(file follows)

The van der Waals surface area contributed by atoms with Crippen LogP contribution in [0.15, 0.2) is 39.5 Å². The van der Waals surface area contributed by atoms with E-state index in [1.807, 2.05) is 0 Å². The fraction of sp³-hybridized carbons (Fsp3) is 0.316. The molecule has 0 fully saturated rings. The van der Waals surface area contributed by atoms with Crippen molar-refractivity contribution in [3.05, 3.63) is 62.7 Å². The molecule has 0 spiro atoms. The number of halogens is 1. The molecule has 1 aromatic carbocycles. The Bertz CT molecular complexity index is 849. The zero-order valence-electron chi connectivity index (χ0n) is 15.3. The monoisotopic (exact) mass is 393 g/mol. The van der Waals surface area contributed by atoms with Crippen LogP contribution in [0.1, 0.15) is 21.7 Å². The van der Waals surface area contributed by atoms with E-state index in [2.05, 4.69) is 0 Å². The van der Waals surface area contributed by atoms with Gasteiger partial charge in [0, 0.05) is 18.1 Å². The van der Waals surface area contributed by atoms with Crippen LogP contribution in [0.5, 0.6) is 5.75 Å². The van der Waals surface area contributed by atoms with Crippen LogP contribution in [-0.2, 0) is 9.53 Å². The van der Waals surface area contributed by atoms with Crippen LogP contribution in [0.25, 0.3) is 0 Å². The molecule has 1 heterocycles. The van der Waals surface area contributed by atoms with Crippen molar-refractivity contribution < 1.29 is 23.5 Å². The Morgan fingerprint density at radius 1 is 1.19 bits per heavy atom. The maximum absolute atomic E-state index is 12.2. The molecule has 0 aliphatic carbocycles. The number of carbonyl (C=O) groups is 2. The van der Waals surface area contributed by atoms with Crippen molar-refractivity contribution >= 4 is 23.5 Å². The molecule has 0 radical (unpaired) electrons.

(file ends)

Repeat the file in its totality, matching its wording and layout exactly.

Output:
The van der Waals surface area contributed by atoms with Crippen LogP contribution in [0.15, 0.2) is 39.5 Å². The van der Waals surface area contributed by atoms with E-state index in [1.807, 2.05) is 0 Å². The fraction of sp³-hybridized carbons (Fsp3) is 0.316. The molecule has 0 fully saturated rings. The van der Waals surface area contributed by atoms with Crippen molar-refractivity contribution in [3.05, 3.63) is 62.7 Å². The molecule has 0 spiro atoms. The number of halogens is 1. The molecule has 1 aromatic carbocycles. The Bertz CT molecular complexity index is 849. The zero-order valence-electron chi connectivity index (χ0n) is 15.3. The monoisotopic (exact) mass is 393 g/mol. The van der Waals surface area contributed by atoms with Crippen LogP contribution in [0.1, 0.15) is 21.7 Å². The van der Waals surface area contributed by atoms with E-state index in [2.05, 4.69) is 0 Å². The van der Waals surface area contributed by atoms with Gasteiger partial charge in [0, 0.05) is 18.1 Å². The van der Waals surface area contributed by atoms with Crippen LogP contribution in [0.5, 0.6) is 5.75 Å². The van der Waals surface area contributed by atoms with Crippen LogP contribution in [-0.2, 0) is 9.53 Å². The van der Waals surface area contributed by atoms with Crippen LogP contribution in [0.25, 0.3) is 0 Å². The molecule has 1 heterocycles. The van der Waals surface area contributed by atoms with Crippen molar-refractivity contribution < 1.29 is 23.5 Å². The Morgan fingerprint density at radius 1 is 1.19 bits per heavy atom. The maximum absolute atomic E-state index is 12.2. The molecule has 0 aliphatic carbocycles. The number of carbonyl (C=O) groups is 2. The van der Waals surface area contributed by atoms with Crippen molar-refractivity contribution >= 4 is 23.5 Å². The molecule has 0 radical (unpaired) electrons.